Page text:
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How to form the Spanish conditional perfect?
The conditional perfect is a compound verb form. This means it’s a form that requires an auxiliary (also known as a “helping verb,” like “to have”) and a main verb. The auxiliary for the conditional perfect is haber, which is conjugated in the conditional present, and the main verb is a form called the past participle.
Haber present conditional
El niño habríadicho la verdad.
auxiliary⤶ ⤷main verb
The child would have told the truth.
How to use the conditional perfect?
|CLAUSE 2 |
|Habrías terminado la tarea,|
You would have finished your homework,
si hubieras empezado antes.
if you had started earlier.
|Habría pagado la cuenta,|
I would have paid the bill,
pero no tenía mi cartera.|
but I didn’t have my wallet.
Habríamos preferido |
We would have preferred
que nos llamaras esta mañana.|
that you called us this morning.
Uses of the conditional perfect in Spanish
To describe a past action that would have happenedOne of the most common uses of the conditional perfect is to express regret or relief in hypothetical situations in the past using a “si (if) clause.” The conditional perfect expresses a situation that is opposite to reality (counterfactual) or hypothetical in the past, followed by a si clause that describes the condition that should have been fulfilled. In this case, the unfulfilled condition will be expressed using the past perfect subjunctive.
Conditional perfect + si past perfect subjunctive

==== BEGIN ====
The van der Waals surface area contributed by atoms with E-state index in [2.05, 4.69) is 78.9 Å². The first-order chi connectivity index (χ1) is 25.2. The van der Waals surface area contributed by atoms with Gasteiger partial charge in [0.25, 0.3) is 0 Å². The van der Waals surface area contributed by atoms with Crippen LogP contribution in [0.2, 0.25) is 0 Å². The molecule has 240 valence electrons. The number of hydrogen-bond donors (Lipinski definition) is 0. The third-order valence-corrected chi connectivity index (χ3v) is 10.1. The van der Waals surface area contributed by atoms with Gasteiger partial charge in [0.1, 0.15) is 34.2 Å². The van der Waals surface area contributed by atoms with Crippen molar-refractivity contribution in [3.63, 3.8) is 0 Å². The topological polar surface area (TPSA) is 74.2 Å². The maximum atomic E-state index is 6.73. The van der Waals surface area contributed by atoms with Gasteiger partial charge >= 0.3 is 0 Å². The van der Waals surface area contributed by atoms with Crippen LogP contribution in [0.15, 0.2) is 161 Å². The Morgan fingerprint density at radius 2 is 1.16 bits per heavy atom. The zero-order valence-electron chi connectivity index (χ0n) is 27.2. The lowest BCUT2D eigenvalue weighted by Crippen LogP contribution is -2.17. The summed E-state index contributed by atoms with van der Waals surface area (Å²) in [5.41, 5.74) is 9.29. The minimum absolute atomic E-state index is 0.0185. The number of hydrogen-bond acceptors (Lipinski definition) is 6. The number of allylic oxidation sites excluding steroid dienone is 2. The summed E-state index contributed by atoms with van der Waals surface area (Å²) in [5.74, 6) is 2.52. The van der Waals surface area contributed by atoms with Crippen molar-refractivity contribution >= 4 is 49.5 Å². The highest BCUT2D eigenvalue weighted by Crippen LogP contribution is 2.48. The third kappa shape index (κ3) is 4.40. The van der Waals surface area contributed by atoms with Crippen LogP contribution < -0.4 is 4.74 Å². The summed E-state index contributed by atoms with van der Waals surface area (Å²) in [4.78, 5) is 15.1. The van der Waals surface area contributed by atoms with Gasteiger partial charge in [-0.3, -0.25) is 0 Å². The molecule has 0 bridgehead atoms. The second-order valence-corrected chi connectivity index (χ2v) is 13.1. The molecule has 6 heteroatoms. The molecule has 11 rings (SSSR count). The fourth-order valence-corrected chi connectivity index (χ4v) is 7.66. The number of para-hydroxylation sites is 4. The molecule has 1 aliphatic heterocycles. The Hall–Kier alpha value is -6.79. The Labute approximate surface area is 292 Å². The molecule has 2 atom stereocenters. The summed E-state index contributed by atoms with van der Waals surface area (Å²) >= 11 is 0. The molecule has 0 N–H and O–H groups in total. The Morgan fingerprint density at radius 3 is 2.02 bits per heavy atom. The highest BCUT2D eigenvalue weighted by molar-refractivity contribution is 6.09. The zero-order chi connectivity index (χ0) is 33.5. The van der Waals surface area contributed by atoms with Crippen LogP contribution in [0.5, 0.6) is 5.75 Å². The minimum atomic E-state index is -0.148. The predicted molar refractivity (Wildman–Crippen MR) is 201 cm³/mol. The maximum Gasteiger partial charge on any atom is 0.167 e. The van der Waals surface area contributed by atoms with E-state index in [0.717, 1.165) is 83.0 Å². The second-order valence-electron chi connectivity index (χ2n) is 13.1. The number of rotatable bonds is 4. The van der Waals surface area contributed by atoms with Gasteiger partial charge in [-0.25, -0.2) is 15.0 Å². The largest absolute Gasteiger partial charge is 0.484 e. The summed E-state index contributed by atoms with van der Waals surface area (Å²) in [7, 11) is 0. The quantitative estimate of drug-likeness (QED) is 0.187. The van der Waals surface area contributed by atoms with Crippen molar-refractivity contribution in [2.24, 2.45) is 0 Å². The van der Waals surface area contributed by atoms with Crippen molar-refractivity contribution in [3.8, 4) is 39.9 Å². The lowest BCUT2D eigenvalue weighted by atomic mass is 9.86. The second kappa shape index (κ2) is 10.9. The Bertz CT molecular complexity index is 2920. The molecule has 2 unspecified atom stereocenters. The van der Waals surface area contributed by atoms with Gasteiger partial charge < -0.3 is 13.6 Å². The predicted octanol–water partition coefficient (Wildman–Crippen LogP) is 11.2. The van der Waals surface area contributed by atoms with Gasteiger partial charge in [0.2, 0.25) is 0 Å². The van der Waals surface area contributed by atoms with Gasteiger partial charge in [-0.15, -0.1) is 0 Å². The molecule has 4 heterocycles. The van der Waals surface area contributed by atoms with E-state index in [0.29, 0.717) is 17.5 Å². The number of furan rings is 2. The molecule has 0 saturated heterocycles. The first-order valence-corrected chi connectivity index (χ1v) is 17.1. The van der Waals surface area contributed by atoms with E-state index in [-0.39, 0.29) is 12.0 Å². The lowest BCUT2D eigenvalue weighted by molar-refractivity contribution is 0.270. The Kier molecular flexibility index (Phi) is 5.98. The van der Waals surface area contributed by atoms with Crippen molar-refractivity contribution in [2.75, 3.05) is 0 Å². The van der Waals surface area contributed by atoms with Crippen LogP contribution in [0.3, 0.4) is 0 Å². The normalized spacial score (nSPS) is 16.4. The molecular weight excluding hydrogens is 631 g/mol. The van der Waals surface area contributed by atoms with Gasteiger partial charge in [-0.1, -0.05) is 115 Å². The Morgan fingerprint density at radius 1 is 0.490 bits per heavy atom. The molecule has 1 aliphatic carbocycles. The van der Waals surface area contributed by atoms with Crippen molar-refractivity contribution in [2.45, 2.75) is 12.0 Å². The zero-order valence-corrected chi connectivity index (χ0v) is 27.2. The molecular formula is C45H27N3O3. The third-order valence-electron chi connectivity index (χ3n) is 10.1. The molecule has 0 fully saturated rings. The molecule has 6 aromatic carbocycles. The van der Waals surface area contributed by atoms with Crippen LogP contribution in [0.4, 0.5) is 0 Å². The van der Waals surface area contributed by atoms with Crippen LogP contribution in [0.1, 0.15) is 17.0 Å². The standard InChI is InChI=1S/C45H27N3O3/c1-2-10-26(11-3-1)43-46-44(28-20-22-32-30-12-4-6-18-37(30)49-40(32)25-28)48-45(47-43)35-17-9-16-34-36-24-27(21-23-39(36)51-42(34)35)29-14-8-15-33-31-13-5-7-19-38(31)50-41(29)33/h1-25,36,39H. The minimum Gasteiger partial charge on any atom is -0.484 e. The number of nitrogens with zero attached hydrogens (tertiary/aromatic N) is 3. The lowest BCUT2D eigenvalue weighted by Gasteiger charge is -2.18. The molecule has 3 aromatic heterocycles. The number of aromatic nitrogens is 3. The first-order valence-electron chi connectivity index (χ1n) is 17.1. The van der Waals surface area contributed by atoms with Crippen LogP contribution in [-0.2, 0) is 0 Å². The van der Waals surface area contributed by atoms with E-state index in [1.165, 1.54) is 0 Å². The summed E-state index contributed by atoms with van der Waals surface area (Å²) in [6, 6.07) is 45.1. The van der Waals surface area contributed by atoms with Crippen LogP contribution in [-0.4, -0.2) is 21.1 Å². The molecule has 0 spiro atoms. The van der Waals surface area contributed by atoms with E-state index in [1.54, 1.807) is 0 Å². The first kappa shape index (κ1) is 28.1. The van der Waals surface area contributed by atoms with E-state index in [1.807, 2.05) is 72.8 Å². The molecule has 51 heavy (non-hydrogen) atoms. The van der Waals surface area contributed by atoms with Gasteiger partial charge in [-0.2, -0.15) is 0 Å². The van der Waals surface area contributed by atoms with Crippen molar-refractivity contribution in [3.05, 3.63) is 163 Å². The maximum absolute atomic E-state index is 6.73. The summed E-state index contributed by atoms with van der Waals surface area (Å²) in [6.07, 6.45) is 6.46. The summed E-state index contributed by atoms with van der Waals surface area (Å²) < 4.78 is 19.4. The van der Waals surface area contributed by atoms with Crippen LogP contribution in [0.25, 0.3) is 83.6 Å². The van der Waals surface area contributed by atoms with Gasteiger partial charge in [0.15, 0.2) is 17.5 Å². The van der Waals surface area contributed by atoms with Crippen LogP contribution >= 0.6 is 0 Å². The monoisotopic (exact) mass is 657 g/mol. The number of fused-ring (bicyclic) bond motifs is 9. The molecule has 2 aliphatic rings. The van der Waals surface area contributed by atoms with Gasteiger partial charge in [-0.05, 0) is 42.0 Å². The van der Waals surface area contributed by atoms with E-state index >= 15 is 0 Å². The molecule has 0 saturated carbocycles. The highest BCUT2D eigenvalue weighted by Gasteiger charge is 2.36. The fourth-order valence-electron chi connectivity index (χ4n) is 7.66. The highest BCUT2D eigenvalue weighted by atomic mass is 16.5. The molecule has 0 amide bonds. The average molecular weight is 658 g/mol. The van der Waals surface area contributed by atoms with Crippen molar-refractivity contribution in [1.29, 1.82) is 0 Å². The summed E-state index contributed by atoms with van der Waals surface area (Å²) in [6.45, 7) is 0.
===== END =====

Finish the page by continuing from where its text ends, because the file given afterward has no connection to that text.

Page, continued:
No habríamos perdido el avión si hubiéramos llegado a tiempo.
We wouldn’t have missed the plane if we had arrived on time.
Just like with English “if clauses,” the order of the clauses can be switched without changing the meaning.
De haber sabido que el producto estaba en oferta, lo habría comprado.Had I known that the product was on sale, I would have bought it.
A: ¿Fuiste a la fiesta?
Did you go to the party?
A: ¿Por qué? Te hubieras divertido (instead of te habrías divertido).
Why? You would have had fun.
To give suggestions or advice
Another use of the conditional perfect paired with an “if clause” is to give suggestions or advice and how they may have resulted in a different situation in the past. In this case we use the Spanish imperfect subjunctive in the si clause.
Conditional perfect + si imperfect subjunctive
si me escucharas más seguido.if you listened to me more often.
To express wishes or desires
To express a desire that could have occurred in the past but didn’t, you can use the following combo:
Conditional perfect + imperfect/past perfect subjunctive
Me habría gustado que mi hijo estudiara/hubiera estudiado en el extranjero el año pasado.
I would have liked my son to have studied abroad last year.
To give an excuse or explanation
When describing an action that would have happened if something else had been the case, the conditional perfect is usually followed by the expression pero (but) + preterite or imperfect to give an excuse for something that did not happen in the past.
Conditional perfect + imperfect
Te habría regresado la llamada, pero estaba muy ocupado. I would have called you back, but I was very busy (in general).
Conditional perfect + preterite
Te habría regresado la llamada, pero estuve muy ocupado. I would have called you back, but I was very busy (that particular day/moment).
We can also use this pairing of tenses to give explanations about why something didn’t happen in the past.
El profesor habría ido a la excursión con nosotros,